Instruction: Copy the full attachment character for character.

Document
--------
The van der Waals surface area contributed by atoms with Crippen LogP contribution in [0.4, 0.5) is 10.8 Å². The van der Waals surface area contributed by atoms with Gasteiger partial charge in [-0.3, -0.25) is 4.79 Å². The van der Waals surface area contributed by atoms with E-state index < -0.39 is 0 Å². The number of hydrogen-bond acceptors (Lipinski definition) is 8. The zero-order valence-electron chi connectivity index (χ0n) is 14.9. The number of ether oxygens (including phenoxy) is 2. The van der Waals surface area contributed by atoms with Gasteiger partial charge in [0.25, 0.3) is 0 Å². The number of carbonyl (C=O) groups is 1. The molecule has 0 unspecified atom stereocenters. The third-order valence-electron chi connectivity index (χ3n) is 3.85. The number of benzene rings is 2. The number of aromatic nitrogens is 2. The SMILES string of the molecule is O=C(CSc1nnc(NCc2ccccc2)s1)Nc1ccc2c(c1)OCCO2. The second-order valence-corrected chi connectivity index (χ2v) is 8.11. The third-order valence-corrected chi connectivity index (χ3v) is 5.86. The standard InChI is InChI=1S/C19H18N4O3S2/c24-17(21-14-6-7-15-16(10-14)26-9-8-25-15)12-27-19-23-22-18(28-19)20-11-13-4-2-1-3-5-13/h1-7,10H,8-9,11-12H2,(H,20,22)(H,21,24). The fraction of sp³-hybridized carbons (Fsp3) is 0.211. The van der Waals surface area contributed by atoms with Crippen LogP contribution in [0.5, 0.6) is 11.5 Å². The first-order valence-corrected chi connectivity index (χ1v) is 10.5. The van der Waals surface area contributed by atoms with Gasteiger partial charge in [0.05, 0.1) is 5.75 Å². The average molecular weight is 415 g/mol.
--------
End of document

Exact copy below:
The van der Waals surface area contributed by atoms with Crippen LogP contribution in [0.4, 0.5) is 10.8 Å². The van der Waals surface area contributed by atoms with Gasteiger partial charge in [-0.3, -0.25) is 4.79 Å². The van der Waals surface area contributed by atoms with E-state index < -0.39 is 0 Å². The number of hydrogen-bond acceptors (Lipinski definition) is 8. The zero-order valence-electron chi connectivity index (χ0n) is 14.9. The number of ether oxygens (including phenoxy) is 2. The van der Waals surface area contributed by atoms with Gasteiger partial charge in [0.25, 0.3) is 0 Å². The number of carbonyl (C=O) groups is 1. The molecule has 0 unspecified atom stereocenters. The third-order valence-electron chi connectivity index (χ3n) is 3.85. The number of benzene rings is 2. The number of aromatic nitrogens is 2. The SMILES string of the molecule is O=C(CSc1nnc(NCc2ccccc2)s1)Nc1ccc2c(c1)OCCO2. The second-order valence-corrected chi connectivity index (χ2v) is 8.11. The third-order valence-corrected chi connectivity index (χ3v) is 5.86. The standard InChI is InChI=1S/C19H18N4O3S2/c24-17(21-14-6-7-15-16(10-14)26-9-8-25-15)12-27-19-23-22-18(28-19)20-11-13-4-2-1-3-5-13/h1-7,10H,8-9,11-12H2,(H,20,22)(H,21,24). The fraction of sp³-hybridized carbons (Fsp3) is 0.211. The van der Waals surface area contributed by atoms with Crippen LogP contribution in [0.5, 0.6) is 11.5 Å². The first-order valence-corrected chi connectivity index (χ1v) is 10.5. The van der Waals surface area contributed by atoms with Gasteiger partial charge in [0.05, 0.1) is 5.75 Å². The average molecular weight is 415 g/mol.